Alex, in my opinion, they really do not have anything in common, except some potential favorable tax treatment.
7702 is the section of the IRS Code that defines cash value life insurance. Period. There is no scheme for Congress to create a 7702 Plan. To be fair, cash value life insurance has some very favorable tax treatment, and some consider it the last great tax loophole.
First, there are a myriad of rules and tests as to whether it is considered life insurance or a modified endowment contract or ‘MEC’. You can typically only contribute ‘after tax’ premiums, you can only contribute a certain ratio of premiums to death benefit. If you have too much premium relative to death benefit, or if you contribute too quickly, you policy becomes a MEC, and then all distributions become taxable.
Your investment choices are limited to what is in the policy, and you cannot change policies as you can IRA accounts. You can get an ‘Indexed’ life insurance policy….beware there are always either caps on gains or fees.
I would also argue that your target premium might be impractical to maintain a death benefit and still build a large enough cash value to live off of in retirement.
Also if your policy ever lapses for any reason, all of your distributions become taxable. The IRS is effectively saying that if you have a life insurance policy with a cash value, you can borrow that cash as effectively an advance on your death benefit.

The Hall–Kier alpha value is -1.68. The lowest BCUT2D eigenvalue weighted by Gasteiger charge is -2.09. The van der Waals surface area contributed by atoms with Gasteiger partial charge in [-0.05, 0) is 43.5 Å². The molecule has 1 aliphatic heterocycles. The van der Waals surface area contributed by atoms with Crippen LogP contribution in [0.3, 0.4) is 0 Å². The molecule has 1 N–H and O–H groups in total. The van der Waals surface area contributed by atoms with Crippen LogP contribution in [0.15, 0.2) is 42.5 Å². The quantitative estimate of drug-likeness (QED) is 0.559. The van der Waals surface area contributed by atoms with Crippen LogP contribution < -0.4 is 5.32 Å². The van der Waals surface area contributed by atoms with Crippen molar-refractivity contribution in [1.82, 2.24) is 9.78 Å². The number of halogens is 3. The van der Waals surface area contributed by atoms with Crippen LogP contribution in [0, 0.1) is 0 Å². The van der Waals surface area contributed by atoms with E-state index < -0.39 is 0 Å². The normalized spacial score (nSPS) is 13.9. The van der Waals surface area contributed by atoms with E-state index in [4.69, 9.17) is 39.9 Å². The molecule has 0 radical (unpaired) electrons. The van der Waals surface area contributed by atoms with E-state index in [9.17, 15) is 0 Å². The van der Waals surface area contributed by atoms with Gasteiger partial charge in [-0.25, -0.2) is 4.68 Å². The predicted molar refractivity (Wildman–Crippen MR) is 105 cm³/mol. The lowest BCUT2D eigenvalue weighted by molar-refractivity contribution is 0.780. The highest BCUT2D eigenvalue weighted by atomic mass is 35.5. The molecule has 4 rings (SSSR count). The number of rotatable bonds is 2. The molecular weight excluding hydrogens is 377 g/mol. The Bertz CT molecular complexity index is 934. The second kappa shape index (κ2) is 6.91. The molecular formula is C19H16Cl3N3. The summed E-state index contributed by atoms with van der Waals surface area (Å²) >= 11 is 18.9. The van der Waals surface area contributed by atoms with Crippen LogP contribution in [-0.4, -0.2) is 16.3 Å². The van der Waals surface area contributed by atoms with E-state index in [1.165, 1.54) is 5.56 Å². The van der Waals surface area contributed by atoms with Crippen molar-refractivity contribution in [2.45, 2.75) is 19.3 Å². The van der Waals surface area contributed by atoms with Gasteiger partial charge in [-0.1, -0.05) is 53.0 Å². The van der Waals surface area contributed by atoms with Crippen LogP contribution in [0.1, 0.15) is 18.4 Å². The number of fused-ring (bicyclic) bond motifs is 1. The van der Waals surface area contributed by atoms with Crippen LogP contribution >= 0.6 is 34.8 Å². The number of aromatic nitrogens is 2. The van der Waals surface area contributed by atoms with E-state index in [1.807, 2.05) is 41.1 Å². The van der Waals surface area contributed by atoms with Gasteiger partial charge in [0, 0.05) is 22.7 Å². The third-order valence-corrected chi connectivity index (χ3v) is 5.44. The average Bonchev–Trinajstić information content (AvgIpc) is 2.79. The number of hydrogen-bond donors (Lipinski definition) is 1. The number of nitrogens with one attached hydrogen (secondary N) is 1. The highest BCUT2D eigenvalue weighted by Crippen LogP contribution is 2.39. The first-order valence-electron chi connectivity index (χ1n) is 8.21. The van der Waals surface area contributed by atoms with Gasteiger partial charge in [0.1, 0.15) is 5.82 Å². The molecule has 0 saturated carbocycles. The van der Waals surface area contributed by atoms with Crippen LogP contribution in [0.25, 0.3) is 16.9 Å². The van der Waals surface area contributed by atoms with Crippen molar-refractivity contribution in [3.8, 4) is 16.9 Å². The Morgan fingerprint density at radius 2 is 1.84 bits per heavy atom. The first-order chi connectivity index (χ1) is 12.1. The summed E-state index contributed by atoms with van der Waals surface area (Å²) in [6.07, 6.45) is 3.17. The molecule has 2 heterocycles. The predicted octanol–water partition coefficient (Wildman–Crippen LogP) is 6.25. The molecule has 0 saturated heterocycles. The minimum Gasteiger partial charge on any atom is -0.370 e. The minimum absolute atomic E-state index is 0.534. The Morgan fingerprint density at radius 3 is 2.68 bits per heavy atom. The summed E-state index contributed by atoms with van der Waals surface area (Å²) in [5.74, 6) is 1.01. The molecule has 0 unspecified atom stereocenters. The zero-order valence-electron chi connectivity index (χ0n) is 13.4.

So let’s say you’re 60 years old, and build up a cash value of $200,000 on your $2,000,000 policy. You withdraw $100,000 to by that sailboat for retirement you always wanted. As you become 66 and 67 and 68and older, the mortality expense rises on your contract, and perhaps your investments don’t do so well. At some point, your policy runs out of cash value and expires. You have lost your death benefit, and you have a tax burden on that $100,000 distribution that you may have thought was tax-free. The logic for this cause and effect goes back to the premise that the tax advantage stems from this being life insurance; it was not intended for you to buy a boat, or house, or live off in retirement.
With that said, life insurance is one of the very few ways to get possible tax-free and penalty-free distributions. I think it is great if you have excess dollars, especially if you have a real need for life insurance. It can be fantastic as an emergency fund. I would argue you are only getting tax-deferred distributions, until you die with the policy in force; only then they become tax-free.
To be fair, 401(k) plans are not perfect. They have limits on contributions. There are penalties for early withdrawal. There are fees, but compare them to administrative and mortality expenses of life insurance. But when you leave employment you can transfer it to an IRA, where you have control of investments and fees. ERISA has rules to protect the participant and the plan’s integrity. They were designed, albeit with 73,000 pages of rules, to help and encourage you to save for retirement.